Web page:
Three Takeaways: Post production growing, Iowa State controls tempo, a second half team

Iowa State junior Nick Weiler-Babb takes a jump shot in the first half against UNI at the Hy-Vee Classic in Wells Fargo Arena.

Brian Mozey

DES MOINES – Iowa State continued its winning streak with a 76-65 win against Northern Iowa on Dec. 16 in the Hy-Vee Classic at Wells Fargo Arena in Des Moines.

This win was one of the biggest wins for the Cyclones on their non-conference schedule this season. Here’s a few takeaways from the win and what to look forward to in the future.

Strong post production

Early on in the season, coach Steve Prohm depended on his three key guards (Lindell Wigginton, Donovan Jackson and Nick Weiler-Babb) to score the majority of points during a game. Now, he doesn’t have to depend because Iowa State’s post play has continued to grow over the past few games.

Tonight, Iowa State’s four post players (Solomon Young, Jeff Beverly, Cameron Lard and Hans Brase) combined for 31 of the 76 points, 40.7 percent of the total points. They even found themselves shooting 3-pointers against Northern Iowa.

Young went 1-for-2 from the 3-point line, while Brase went 1-for-4 and Beverly went 2-for-2. This production from behind the arc is crucial to Iowa State’s success this season because the team can’t just depend on the guards to score outside the paint.

This post production started coming to life once Lard showed his dominance in the post and Brase came back from his ACL injury.

Not only did these four players contribute on the points side, but they also helped in the rebound category too. All of them combined for 19 of the 42 rebounds.

The Iowa State players are starting to learn each other’s roles on the team and that has allowed the post production to grow substantially over the past couple of games.

“The post players have stepped up in their production on the court,” Weiler-Babb said. “It’s nice to see this team have threats in all five positions with multiple strengths from each player.”

Iowa State handled the tempo

Coming into the game against Northern Iowa, the Panthers were ranked 350th out of 351 teams in Division I basketball regarding tempo of the game. Northern Iowa plays a slow game, which means it allows itself to run the shot clock down.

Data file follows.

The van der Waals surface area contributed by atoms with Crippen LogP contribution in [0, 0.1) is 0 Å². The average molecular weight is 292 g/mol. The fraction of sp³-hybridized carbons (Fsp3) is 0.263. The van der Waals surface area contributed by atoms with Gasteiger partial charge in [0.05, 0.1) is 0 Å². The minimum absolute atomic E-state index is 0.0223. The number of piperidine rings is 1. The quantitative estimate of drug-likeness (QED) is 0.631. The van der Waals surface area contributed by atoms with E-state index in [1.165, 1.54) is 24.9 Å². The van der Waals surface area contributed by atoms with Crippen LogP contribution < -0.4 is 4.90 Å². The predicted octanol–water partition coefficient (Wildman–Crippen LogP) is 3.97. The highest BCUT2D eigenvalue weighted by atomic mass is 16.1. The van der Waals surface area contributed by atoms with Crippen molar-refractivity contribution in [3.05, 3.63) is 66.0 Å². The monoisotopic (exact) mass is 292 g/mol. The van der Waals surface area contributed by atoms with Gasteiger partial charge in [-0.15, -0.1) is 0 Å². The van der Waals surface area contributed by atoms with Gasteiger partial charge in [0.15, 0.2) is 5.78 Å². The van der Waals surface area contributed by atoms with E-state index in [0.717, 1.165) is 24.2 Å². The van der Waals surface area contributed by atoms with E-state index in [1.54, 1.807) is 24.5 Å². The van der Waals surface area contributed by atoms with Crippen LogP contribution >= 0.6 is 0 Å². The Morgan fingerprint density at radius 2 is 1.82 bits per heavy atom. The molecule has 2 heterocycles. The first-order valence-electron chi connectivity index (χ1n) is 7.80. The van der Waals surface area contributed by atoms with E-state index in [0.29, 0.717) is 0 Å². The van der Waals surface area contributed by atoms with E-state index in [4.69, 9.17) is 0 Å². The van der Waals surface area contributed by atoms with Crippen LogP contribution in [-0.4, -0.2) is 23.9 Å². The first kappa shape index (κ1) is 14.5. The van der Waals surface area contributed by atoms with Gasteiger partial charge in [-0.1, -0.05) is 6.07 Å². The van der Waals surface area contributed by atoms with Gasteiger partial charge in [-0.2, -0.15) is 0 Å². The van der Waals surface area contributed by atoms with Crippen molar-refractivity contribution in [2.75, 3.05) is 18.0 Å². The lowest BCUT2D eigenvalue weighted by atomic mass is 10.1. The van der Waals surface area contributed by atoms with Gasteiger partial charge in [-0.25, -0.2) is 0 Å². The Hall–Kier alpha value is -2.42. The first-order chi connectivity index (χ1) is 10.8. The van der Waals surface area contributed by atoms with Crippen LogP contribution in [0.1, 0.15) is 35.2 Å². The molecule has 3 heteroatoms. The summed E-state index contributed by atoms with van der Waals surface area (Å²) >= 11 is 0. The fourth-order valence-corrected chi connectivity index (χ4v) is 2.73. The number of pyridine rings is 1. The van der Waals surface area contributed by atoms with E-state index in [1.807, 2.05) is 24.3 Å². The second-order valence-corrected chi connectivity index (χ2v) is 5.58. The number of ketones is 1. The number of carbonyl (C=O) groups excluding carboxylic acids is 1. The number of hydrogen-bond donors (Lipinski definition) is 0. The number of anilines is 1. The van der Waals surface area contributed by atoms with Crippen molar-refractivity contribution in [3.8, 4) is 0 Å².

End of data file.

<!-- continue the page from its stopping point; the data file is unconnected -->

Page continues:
The tempo was one of the biggest discussions coming into the game and Iowa State made sure to establish its tempo early. The first couple of minutes, the Cyclones pushed the ball down the floor and found a couple of baskets to lead 5-0 early.

After that lead, Iowa State pushed too hard to dominant the tempo and it resulted in a lot of missed shots and the lead being pulled away by Northern Iowa.

Once the Cyclones came back to the court after halftime, they not only established their tempo again, but controlled that tempo the majority of the second half. Northern Iowa couldn’t stop Iowa State when it came to fast break points and finding the open player on every possession in the second half.

“This was a good win for these guys,” Prohm said. “This was a challenge for these guys. They needed to step up in this environment, neutral floor, and beat a good team.

[We wanted them to] not get frustrated about the way they’re defending us, continue to get ball movement. The one thing we did was put pressure on the rim and I thought that was a big key.”

Now, Iowa State will need to take what it learned from this game and apply it to the game against Maryland Eastern Shore on Dec. 20 because the Hawks are the 351st team in average possession length. They are slower than Northern Iowa.

Second half team

During this eight-game winning streak, Iowa State has been a dominant team in the second half. It’s shown not only in the win against Northern Iowa, but in the past number of games.

The Cyclones keep the game close during the first half and then become an entirely new team in the second half.

Iowa State is averaging 46.5 points per second half during these last eight games compared to a 36.1-point average in the first half. The Cyclones have scored 40 second half points or more in seven of the eight games during their winning streak. They’ve also reached over 50 points twice.

In the win against the Panthers, Iowa State shot 32.4 percent from the field in the first half. The second half was completely different as it shot 58.3 percent. It’s been a consistent theme for Iowa State to hit another gear in the second half to finish the game strong and dominant.

Prohm said he doesn’t believe in a second half team philosophy, but he does realize the team is playing better in the second half compared to the first. Now, the focus is on making the team better over the entire course of a game.

“We have been better in the second half and I don’t know why that is,” Prohm said. “I’d love to be a first half and second half team.”